A strict father, a drunken house party, Joseph Gordon-Levitt being adorable and even Heath Ledger singing Frankie Valli—there's a reason this film made the top ten. Loosely based on The Taming of the Shrew, 10 Things I Hate About You takes a timeless story of a belligerent lady and shoves it firmly into the late-nineties. When Cameron (Gordon-Levitt) starts at Padua High—spot the brazen Shakespeare references throughout—he falls for pretty, popular Bianca Stratford (Larisa Oleynik) whose dad won’t let her date until her older sister Kat does. Kat (Stiles) is having none of it, so the boys pay Patrick Verona (Ledger) to woo her. He does rather too good a job, and Kat gets understandably angry when she finds out he was flirting for cash. Luckily all is reconciled through the traditional means of poetry readings and electric guitars. Thanks to emotionally sensitive performances from some of Hollywood’s teen elite, the clichéd characters and unlikely turns of events become convincing and even moving, resulting in a feisty tale of teenage love that’s far less saccharine than the sum of its parts.—Ashleigh Arnott

7. Ferris Beuller's Day Off (1986)

Director: John Hughes

Cast: Matthew Broderick, Alan Ruck, Mia Sara

Best quote: "Um, he's sick. My best friend's sister's boyfriend's brother's girlfriend heard from this guy who knows this kid who's going with the girl who saw Ferris pass out at 31 Flavors last night. I guess it's pretty serious."

Quintessential teen moment: Ferris and Cameron send Cameron's dad's 1961 Ferrari 250 GT California Spyder convertible through a window and down a hill.

Yearbook superlative: Most likely to keep reminiscing about high school on Facebook three decades later

In early 2014, the house occupied by Cameron Frye in Ferris Bueller's Day Off, a modernist glass box set atop a wooded slope in Highland Park, Illinois (the epicenter of John Hughesiana) was sold for $1.06 million. It was put on the market five years earlier for twice as much. What a fitting end. We imagine forty-something Ferris (Broderick) himself today, overvaluing his worth, his glory days in the past. In every teen flick there are those kids hitting life peaks at 18. They're typically the villains, jocks, cheerleaders and leg-sweepers, but Bueller is the rare self-aware popular-kid hero who realizes senior year is as easy as it gets, even for the brainy good guys. And Hughes depicts adolescence as a theme park as much as a source of anxiety. Though only a Chicagoan would spot it, the series of activities that Ferris, Sloane (Sara) and Cameron (Ruck) accomplish in one afternoon is temporally and spatially impossible. His day off is pure fantasy. The point is to try. You will remember playing hooky more than those economics lectures. Economics is for realtors.—Brent DiCrescenzo

6. Dazed & Confused (1993)

Director: Richard Linklater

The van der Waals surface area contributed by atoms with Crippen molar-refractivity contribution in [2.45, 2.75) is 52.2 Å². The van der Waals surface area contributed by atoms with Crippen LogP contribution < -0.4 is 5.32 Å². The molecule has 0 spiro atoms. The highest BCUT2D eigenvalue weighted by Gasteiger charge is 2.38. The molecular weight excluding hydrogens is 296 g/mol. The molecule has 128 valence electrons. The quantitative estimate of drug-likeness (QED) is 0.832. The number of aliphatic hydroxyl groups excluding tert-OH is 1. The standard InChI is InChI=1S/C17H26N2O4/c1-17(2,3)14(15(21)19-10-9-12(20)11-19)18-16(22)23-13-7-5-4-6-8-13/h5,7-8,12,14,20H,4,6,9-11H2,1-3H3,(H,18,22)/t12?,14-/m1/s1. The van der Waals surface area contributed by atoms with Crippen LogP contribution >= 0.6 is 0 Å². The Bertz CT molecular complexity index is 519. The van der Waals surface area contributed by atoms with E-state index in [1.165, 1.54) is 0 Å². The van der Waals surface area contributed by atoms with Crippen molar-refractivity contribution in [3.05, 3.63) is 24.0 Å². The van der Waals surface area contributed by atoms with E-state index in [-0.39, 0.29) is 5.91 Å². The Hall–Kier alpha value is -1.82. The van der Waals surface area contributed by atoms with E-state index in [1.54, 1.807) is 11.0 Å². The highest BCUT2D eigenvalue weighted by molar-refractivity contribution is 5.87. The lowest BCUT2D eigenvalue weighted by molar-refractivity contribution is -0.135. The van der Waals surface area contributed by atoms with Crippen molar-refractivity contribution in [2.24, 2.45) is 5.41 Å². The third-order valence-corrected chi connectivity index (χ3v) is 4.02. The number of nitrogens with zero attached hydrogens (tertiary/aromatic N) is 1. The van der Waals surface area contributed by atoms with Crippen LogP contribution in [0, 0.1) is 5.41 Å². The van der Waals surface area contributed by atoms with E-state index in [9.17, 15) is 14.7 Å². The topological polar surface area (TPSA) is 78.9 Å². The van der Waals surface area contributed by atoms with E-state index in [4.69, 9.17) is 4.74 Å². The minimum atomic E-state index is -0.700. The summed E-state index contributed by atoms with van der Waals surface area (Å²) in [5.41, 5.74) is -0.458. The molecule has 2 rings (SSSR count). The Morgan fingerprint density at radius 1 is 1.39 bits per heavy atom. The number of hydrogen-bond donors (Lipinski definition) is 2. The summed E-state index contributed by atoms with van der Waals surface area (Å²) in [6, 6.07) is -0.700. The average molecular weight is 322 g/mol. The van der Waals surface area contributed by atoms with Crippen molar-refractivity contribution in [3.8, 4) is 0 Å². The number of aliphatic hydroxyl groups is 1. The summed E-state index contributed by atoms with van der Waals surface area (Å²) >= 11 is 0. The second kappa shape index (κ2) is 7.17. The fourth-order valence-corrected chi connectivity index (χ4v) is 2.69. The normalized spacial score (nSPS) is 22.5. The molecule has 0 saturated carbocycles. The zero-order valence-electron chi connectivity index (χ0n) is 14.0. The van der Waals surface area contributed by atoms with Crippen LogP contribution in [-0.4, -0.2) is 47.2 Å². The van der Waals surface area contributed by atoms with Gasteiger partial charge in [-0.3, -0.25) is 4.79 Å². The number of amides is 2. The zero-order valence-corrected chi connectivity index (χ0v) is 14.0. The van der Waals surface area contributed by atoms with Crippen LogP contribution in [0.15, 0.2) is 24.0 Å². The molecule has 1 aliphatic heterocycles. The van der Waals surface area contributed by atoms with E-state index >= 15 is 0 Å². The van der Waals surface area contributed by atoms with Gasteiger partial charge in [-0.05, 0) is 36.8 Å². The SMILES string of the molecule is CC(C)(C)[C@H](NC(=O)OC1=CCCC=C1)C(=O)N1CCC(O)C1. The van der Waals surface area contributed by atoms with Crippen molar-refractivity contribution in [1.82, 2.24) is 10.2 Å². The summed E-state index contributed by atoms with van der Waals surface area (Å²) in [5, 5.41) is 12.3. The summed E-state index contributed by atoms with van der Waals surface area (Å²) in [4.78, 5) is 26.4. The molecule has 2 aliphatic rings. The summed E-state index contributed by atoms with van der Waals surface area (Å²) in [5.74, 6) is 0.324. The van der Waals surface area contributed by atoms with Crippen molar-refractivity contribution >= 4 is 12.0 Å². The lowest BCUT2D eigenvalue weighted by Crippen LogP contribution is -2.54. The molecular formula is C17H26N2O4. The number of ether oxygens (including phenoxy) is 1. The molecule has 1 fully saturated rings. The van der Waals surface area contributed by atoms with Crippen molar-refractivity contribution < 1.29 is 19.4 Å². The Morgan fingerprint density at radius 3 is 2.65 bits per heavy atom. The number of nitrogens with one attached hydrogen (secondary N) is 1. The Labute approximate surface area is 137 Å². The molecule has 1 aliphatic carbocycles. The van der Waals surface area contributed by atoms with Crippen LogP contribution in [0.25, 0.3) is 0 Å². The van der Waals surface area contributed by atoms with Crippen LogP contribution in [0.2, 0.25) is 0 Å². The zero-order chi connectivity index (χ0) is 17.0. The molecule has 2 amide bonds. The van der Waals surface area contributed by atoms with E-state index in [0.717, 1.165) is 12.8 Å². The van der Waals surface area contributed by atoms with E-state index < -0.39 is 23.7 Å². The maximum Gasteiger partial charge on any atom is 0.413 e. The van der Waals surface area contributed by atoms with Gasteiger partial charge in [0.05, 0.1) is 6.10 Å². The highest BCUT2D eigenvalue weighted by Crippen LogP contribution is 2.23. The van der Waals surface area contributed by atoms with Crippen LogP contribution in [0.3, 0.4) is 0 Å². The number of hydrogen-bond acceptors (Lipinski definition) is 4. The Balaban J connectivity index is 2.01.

Cast: Matthew McConaughey, Parker Posey, Jason London

Best quote: "All right, all right, all right."

Quintessential teen moment: Graduating seniors break out the paddles—and, for the girls, an abundance of condiments—in a raucous sequence of hazing.

Yearbook superlative: Least likely to remember the day before

Two decades on, director Richard Linklater has become the most impressive American filmmaker working today, singularly devoted to long-form storytelling (Boyhood, the Before movies) and dazzling Hollywood comedies alike (The School of Rock). And still, some would say this one remains his best: a pitch-perfect evocation of a Texas high-school graduation day during the Bicentennial summer. Several crossroads are met and pondered: To play or not to play football? Does one go joyriding and get high or no? (Kind of a no-brainer.) And is it finally time to talk sweet to a girl? The deep cast is magnificently relaxed and Linklater makes it all feel like a lovely, pre-summer lark. Of course, this is also the film that launched the catchphrase of a future McConnaissance (see above) and to watch the actor lean into his chilled-out pose is its own kind of wonderful.—Joshua Rothkopf

5. Rushmore (1998)

Director: Wes Anderson

Cast: Jason Schwartzman, Bill Murray, Olivia Williams

Best quote: "I saved Latin. What did you ever do?"

Quintessential teen moment: The celebratory dinner, in which we realize that for all his sophistication, Max is still just a kid.

Yearbook superlative: Most likely to make you question your own lackluster childhood

Enter Max Fischer (Schwartzman), the most intriguing, unusual, multi-faceted and downright lovable hero in the history of teen movies. Obsessed with everything from beekeeping to theatrical production (his take on Serpico is an instant classic), Fischer is so far ahead of your average popcorn-flick high-schooler that it’s little wonder his attentions are fixed on one of his teachers, rather than the usual bubblehead cheerleader. Wes Anderson’s second film is still his greatest cinematic statement: there’s literally nothing about Rushmore that could be improved, from the performances—Murray also gives a career-best turn as Max’s love rival—to the painstaking visual and sonic world—all ornate camera trickery and blaring ’60s beat-pop—as well as the flawless script, at once hilariously punchy and devastatingly heartfelt. An instant classic on release in 1998, the film has lost not an iota of its unique, idiosyncratic lustre.—Tom Huddleston

4. Heathers (1988)

Director: Michael Lehmann

Cast: Winona Ryder, Christian Slater

Best quote: "Well, fuck me gently with a chainsaw."

Quintessential teen moment: The jock funeral may push the boundaries of taste, but it’s an unforgettable watch.